It’s early in the year, but new words for 2016 are being added to the Merriam-Webster Open Dictionary. As new words and slangs emerge and make their way into daily conversations and online communication, they become more relevant. Lexicographers gradually add more words to the dictionary from their compiled list. In this instance, many are contributing to the fascinating list.
Some of the newest words in 2016 have already made their way on Merriam-Webster’s Open Dictionary website. Several pages worth of new words for the year are listed on the site by named contributors. Only a fraction of them will be listed here. Many are interesting words that represent two words combined into one.
Here are some of the latest additions to Merriam-Webster Dictionary’s website.
Accentophile: A person who enjoys foreign accents.
Belignorant: Of being belligerent and ignorant.
Breakfunch: A small meal eaten between breakfast and lunch.
C-suite: Executive officers of a business.
Concharge: To be in charge and in control.
Confungry: Confused and angry.
Definotly: Definitely not.
Equalist: A person who believes that all people are created equal regardless of race, gender, religion, sexual orientation, or general beliefs.
Fabulize: To make fabulous.
Gayborhood: A neighborhood where the gay, lesbian, bisexual, and transgender people live and/or work
Jokative: Causing laughter.
Mantrum: A man experiencing a tantrum.
Misophonia: An annoyance or anger by the sound of someone eating.
Niblings: A person’s nieces and nephews.
Prospiracy: A secret plan to do something beneficial for another person or group of people.
Qualitatious: Of good quality.
Shooista: A person very passionate about shoes.
Silent Generation: The generation born from the mid-1920s to the early 1940s.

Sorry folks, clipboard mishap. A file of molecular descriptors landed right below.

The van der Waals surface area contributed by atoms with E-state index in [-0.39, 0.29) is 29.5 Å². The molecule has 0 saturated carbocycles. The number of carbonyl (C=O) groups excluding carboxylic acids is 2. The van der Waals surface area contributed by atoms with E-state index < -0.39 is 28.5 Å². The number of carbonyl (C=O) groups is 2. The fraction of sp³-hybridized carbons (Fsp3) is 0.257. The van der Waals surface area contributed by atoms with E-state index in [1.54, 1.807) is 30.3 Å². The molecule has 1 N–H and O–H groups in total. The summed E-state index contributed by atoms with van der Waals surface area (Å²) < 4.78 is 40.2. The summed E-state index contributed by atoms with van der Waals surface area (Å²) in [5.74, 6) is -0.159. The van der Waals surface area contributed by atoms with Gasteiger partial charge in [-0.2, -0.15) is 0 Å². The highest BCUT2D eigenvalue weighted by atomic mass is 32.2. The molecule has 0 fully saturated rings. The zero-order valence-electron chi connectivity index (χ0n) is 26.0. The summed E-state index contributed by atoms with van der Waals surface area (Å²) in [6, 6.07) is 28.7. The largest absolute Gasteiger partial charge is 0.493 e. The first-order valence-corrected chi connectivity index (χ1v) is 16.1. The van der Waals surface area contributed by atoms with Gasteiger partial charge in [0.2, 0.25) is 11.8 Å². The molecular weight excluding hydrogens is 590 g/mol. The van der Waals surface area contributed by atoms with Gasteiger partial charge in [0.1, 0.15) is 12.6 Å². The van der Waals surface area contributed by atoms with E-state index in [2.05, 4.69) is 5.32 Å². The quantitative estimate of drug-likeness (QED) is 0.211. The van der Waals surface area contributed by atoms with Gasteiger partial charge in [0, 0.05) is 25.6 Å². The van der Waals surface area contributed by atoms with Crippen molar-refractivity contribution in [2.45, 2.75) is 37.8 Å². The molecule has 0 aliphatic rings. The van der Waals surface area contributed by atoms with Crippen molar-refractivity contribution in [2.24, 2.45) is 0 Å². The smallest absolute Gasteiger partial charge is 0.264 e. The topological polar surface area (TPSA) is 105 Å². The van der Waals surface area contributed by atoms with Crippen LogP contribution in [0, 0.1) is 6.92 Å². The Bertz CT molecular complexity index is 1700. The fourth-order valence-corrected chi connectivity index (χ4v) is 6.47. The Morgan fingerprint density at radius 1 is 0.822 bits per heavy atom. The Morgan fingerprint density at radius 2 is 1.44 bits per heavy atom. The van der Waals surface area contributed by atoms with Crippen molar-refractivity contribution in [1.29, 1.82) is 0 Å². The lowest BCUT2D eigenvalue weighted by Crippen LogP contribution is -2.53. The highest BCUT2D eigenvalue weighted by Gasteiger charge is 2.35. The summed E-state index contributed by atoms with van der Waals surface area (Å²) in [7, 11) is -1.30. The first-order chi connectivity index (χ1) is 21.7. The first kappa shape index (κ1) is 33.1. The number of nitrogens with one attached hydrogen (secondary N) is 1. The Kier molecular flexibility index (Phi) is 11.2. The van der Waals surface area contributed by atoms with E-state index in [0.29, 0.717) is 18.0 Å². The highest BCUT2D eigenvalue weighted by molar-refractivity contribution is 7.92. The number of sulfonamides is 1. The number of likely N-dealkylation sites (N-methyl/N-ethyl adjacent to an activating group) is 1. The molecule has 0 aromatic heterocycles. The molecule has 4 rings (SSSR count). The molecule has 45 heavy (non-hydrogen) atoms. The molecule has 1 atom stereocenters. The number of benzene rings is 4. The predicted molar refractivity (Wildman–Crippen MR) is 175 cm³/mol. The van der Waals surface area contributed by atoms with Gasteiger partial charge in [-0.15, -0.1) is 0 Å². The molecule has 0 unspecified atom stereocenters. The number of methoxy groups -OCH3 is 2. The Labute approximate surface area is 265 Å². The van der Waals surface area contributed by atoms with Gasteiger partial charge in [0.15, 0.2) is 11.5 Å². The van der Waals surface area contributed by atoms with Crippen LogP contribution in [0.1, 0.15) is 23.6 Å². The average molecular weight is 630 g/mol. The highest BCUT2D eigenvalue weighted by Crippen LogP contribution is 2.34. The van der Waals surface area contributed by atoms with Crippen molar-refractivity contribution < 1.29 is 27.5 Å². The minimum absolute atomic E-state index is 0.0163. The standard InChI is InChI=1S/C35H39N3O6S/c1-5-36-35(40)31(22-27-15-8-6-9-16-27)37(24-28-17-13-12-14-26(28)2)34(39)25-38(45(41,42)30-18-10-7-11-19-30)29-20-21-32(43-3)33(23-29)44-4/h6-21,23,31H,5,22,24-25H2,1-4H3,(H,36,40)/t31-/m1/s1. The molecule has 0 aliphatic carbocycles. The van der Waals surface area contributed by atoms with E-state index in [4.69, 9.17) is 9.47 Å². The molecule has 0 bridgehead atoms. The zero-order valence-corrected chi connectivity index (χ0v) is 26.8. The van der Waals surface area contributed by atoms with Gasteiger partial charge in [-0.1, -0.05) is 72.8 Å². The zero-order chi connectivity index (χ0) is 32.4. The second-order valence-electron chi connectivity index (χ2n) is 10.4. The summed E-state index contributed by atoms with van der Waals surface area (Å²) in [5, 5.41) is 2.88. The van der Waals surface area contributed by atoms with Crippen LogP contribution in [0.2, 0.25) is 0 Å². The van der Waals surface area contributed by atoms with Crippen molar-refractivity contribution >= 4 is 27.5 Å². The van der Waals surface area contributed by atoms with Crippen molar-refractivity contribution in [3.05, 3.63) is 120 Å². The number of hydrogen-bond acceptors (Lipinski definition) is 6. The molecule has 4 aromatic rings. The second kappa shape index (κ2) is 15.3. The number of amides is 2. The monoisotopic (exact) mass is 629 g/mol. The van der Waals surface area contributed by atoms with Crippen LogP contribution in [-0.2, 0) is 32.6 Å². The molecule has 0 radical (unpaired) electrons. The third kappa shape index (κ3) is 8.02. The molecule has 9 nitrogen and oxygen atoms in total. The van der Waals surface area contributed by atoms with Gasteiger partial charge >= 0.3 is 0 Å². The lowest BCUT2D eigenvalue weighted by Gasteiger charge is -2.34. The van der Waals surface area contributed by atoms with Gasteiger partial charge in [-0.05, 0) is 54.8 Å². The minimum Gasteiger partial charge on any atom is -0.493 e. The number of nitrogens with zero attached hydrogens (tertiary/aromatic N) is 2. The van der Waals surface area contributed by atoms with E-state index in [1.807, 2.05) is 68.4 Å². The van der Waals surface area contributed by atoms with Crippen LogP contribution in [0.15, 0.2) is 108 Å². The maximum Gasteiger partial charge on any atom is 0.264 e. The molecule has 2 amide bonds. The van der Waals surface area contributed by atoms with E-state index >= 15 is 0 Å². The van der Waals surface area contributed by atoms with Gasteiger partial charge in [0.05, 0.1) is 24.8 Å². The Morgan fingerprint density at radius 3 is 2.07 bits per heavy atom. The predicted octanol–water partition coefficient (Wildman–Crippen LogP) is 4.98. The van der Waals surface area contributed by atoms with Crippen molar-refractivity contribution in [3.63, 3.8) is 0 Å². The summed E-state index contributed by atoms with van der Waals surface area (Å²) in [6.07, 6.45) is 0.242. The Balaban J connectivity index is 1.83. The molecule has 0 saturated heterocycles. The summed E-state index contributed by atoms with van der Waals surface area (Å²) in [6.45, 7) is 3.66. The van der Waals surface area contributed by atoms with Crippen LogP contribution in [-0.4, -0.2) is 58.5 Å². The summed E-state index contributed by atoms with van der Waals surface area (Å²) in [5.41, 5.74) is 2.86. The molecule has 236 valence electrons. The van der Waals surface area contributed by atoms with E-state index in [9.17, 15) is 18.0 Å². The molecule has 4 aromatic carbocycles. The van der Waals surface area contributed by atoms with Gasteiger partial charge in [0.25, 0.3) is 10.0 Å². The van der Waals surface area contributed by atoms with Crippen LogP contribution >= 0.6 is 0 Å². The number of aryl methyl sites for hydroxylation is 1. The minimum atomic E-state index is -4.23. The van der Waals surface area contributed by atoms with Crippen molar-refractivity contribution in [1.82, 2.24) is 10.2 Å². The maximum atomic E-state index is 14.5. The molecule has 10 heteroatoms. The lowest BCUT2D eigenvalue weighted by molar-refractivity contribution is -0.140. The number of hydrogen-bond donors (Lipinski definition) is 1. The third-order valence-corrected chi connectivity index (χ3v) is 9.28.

Sillerious: Silly and serious.
Smellucination: An olfactory hallucination — the perception of a smell when there is no source for that smell.
Workstream: An area focus within a project.
The Open Dictionary on Merriam-Webster’s website is interested in what users have to contribute. On another page of its site, the 10 Top User Submitted Words of Volume I were revealed.
Aughties: The years 2000 through 2009.
Bankster: A bank executive who engages in reckless or predatory financial practices.
Celebrichef: Chef for a celebrity.
Cyberjack: To alter or use electronic information without permission (as for identity theft).
Glitten: A fingerless glove usually with an attached flap covering for the fingers.
Jockumentary: A documentary about the topic of sports or a sports athlete.
Snain: A mixture of snow and rain.
Unshop: To return unpurchased merchandise to the shelf while shopping.
Webliography: A list of references gathered from internet sites.
Whale Tail: Exposed waistband of thong underwear.
Merriam-Webster tweeted a report by USA Today that states people are expanding their word usage, thanks to the 2016 election year in American politics — especially Donald Trump. The report states Merriam-Webster saw a 4,000 percent spike in website traffic for two days after Donald Trump used the word “disavow” in denouncing the endorsement of former KKK leader David Duke in his presidential campaign. The word joined the top 1 percent of look-ups on the site.
“Disavow” means “to refuse to acknowledge or accept.” It also means to “deny responsibility for” and is another way of using the word “repudiate.”
A new study released by Merriam-Webster revealed that 41 percent of the words researched during the presidential campaign were Trump-related. Among the top-trending words were the terms “tycoon,” “pussyfoot,” and, “schlong.”
For Hillary Clinton’s part, she accounts for 11 percent of the vocabulary look-ups for words in 2016 on Merriam-Webster. Among the words users have looked up after Clinton’s rallies and speeches, “evitable,” “litmus test,” and “redact” have spiked interest. These terms were presumably referencing emails she’s being investigated for.
President Obama is behind the 15 percent of the top words in 2016 so far. That includes “cudgel” — thought to refer to the White House’s recent complaint that some people were trying to use the funeral of Supreme Court Justice Antonin Scalia as a “political cudgel.”
A “cudgel’ is defined as a “short heavy club.”
There will be a large volume of interesting words for 2016 that will come out by the end of the year.
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